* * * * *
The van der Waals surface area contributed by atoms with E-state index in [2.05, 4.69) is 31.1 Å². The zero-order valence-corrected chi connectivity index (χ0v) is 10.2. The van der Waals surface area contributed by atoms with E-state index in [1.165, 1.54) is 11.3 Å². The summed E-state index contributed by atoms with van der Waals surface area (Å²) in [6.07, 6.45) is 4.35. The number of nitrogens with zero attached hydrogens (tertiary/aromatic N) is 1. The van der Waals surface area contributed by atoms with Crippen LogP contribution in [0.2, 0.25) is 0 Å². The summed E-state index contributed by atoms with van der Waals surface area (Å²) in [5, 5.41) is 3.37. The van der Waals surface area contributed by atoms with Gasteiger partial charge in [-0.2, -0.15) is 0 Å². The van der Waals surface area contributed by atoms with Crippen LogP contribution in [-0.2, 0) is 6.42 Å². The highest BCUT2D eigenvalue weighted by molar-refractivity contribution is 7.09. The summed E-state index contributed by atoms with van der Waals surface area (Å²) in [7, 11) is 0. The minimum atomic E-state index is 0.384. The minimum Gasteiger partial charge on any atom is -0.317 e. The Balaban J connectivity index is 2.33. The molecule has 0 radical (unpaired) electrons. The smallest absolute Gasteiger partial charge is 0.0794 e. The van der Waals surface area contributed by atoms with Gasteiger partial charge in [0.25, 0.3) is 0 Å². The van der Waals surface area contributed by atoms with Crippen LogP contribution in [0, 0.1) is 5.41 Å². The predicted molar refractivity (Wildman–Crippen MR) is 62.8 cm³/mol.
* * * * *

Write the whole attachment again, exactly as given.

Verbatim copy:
The van der Waals surface area contributed by atoms with E-state index in [2.05, 4.69) is 31.1 Å². The zero-order valence-corrected chi connectivity index (χ0v) is 10.2. The van der Waals surface area contributed by atoms with E-state index in [1.165, 1.54) is 11.3 Å². The summed E-state index contributed by atoms with van der Waals surface area (Å²) in [6.07, 6.45) is 4.35. The number of nitrogens with zero attached hydrogens (tertiary/aromatic N) is 1. The van der Waals surface area contributed by atoms with Crippen LogP contribution in [0.2, 0.25) is 0 Å². The summed E-state index contributed by atoms with van der Waals surface area (Å²) in [5, 5.41) is 3.37. The van der Waals surface area contributed by atoms with Gasteiger partial charge in [-0.2, -0.15) is 0 Å². The van der Waals surface area contributed by atoms with Crippen LogP contribution in [-0.2, 0) is 6.42 Å². The highest BCUT2D eigenvalue weighted by molar-refractivity contribution is 7.09. The summed E-state index contributed by atoms with van der Waals surface area (Å²) in [7, 11) is 0. The minimum atomic E-state index is 0.384. The minimum Gasteiger partial charge on any atom is -0.317 e. The Balaban J connectivity index is 2.33. The molecule has 0 radical (unpaired) electrons. The smallest absolute Gasteiger partial charge is 0.0794 e. The van der Waals surface area contributed by atoms with Gasteiger partial charge in [0.25, 0.3) is 0 Å². The van der Waals surface area contributed by atoms with Crippen LogP contribution in [0, 0.1) is 5.41 Å². The predicted molar refractivity (Wildman–Crippen MR) is 62.8 cm³/mol.